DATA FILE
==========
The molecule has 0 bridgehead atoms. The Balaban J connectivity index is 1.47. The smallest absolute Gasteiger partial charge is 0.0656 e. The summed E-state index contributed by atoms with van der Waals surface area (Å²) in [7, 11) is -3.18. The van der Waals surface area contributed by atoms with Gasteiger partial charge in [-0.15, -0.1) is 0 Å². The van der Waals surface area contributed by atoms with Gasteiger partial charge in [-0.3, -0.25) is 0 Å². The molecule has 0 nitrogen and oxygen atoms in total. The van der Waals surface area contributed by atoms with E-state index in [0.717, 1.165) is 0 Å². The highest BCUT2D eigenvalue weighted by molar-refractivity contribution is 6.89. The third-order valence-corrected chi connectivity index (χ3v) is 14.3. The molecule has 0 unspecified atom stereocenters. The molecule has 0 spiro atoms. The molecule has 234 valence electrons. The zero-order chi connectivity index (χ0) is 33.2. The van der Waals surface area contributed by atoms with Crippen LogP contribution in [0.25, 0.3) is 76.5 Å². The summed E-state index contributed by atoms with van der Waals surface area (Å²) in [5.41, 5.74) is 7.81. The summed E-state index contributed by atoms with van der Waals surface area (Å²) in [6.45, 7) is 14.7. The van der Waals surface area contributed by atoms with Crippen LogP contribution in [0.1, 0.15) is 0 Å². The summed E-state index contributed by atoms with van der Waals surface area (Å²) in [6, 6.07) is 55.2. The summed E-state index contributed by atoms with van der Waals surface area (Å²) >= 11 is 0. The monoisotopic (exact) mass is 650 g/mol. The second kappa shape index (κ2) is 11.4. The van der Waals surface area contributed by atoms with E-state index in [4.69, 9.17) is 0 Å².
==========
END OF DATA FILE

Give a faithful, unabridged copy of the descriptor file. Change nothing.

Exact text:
The molecule has 0 bridgehead atoms. The Balaban J connectivity index is 1.47. The smallest absolute Gasteiger partial charge is 0.0656 e. The summed E-state index contributed by atoms with van der Waals surface area (Å²) in [7, 11) is -3.18. The van der Waals surface area contributed by atoms with Gasteiger partial charge in [-0.15, -0.1) is 0 Å². The van der Waals surface area contributed by atoms with Gasteiger partial charge in [-0.3, -0.25) is 0 Å². The molecule has 0 nitrogen and oxygen atoms in total. The van der Waals surface area contributed by atoms with E-state index in [0.717, 1.165) is 0 Å². The highest BCUT2D eigenvalue weighted by molar-refractivity contribution is 6.89. The third-order valence-corrected chi connectivity index (χ3v) is 14.3. The molecule has 0 unspecified atom stereocenters. The molecule has 0 spiro atoms. The molecule has 234 valence electrons. The zero-order chi connectivity index (χ0) is 33.2. The van der Waals surface area contributed by atoms with Crippen LogP contribution in [0.25, 0.3) is 76.5 Å². The summed E-state index contributed by atoms with van der Waals surface area (Å²) in [5.41, 5.74) is 7.81. The summed E-state index contributed by atoms with van der Waals surface area (Å²) in [6.45, 7) is 14.7. The van der Waals surface area contributed by atoms with Crippen LogP contribution in [0.1, 0.15) is 0 Å². The summed E-state index contributed by atoms with van der Waals surface area (Å²) in [6, 6.07) is 55.2. The summed E-state index contributed by atoms with van der Waals surface area (Å²) >= 11 is 0. The monoisotopic (exact) mass is 650 g/mol. The second kappa shape index (κ2) is 11.4. The van der Waals surface area contributed by atoms with E-state index in [4.69, 9.17) is 0 Å².